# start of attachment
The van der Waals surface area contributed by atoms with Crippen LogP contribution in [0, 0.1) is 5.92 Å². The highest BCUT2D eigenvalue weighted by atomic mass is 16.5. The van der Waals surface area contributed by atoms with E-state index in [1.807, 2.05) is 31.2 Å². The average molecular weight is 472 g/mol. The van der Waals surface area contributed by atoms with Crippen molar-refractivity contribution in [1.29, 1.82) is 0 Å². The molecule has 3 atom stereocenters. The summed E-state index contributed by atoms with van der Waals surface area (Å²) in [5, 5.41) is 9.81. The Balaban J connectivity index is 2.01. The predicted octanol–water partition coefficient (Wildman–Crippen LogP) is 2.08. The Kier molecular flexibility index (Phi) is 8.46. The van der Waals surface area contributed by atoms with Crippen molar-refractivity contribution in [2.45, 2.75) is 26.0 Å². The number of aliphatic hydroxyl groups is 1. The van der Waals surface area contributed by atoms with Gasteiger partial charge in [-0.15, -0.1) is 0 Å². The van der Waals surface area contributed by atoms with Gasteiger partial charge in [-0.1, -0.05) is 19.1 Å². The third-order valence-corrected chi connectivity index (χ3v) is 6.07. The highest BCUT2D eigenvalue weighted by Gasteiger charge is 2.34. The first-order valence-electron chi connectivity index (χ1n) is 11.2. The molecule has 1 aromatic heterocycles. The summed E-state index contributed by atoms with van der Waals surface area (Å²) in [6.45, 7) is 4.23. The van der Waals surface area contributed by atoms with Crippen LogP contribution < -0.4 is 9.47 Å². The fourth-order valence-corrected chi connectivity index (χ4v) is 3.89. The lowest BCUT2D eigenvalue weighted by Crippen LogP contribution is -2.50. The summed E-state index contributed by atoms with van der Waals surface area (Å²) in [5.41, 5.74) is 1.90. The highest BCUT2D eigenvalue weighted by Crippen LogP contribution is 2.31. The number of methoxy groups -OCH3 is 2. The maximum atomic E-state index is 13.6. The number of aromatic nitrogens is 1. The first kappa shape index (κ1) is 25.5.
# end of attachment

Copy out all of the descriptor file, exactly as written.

The van der Waals surface area contributed by atoms with Crippen LogP contribution in [0, 0.1) is 5.92 Å². The highest BCUT2D eigenvalue weighted by atomic mass is 16.5. The van der Waals surface area contributed by atoms with E-state index in [1.807, 2.05) is 31.2 Å². The average molecular weight is 472 g/mol. The van der Waals surface area contributed by atoms with Crippen molar-refractivity contribution in [1.29, 1.82) is 0 Å². The molecule has 3 atom stereocenters. The summed E-state index contributed by atoms with van der Waals surface area (Å²) in [5, 5.41) is 9.81. The Balaban J connectivity index is 2.01. The predicted octanol–water partition coefficient (Wildman–Crippen LogP) is 2.08. The Kier molecular flexibility index (Phi) is 8.46. The van der Waals surface area contributed by atoms with Crippen molar-refractivity contribution in [2.45, 2.75) is 26.0 Å². The number of aliphatic hydroxyl groups is 1. The van der Waals surface area contributed by atoms with Gasteiger partial charge in [-0.15, -0.1) is 0 Å². The van der Waals surface area contributed by atoms with Gasteiger partial charge in [-0.1, -0.05) is 19.1 Å². The third-order valence-corrected chi connectivity index (χ3v) is 6.07. The highest BCUT2D eigenvalue weighted by Gasteiger charge is 2.34. The first-order valence-electron chi connectivity index (χ1n) is 11.2. The molecule has 1 aromatic heterocycles. The summed E-state index contributed by atoms with van der Waals surface area (Å²) in [6.45, 7) is 4.23. The van der Waals surface area contributed by atoms with Crippen LogP contribution < -0.4 is 9.47 Å². The fourth-order valence-corrected chi connectivity index (χ4v) is 3.89. The lowest BCUT2D eigenvalue weighted by Crippen LogP contribution is -2.50. The summed E-state index contributed by atoms with van der Waals surface area (Å²) in [5.41, 5.74) is 1.90. The highest BCUT2D eigenvalue weighted by Crippen LogP contribution is 2.31. The number of methoxy groups -OCH3 is 2. The maximum atomic E-state index is 13.6. The number of aromatic nitrogens is 1. The first kappa shape index (κ1) is 25.5.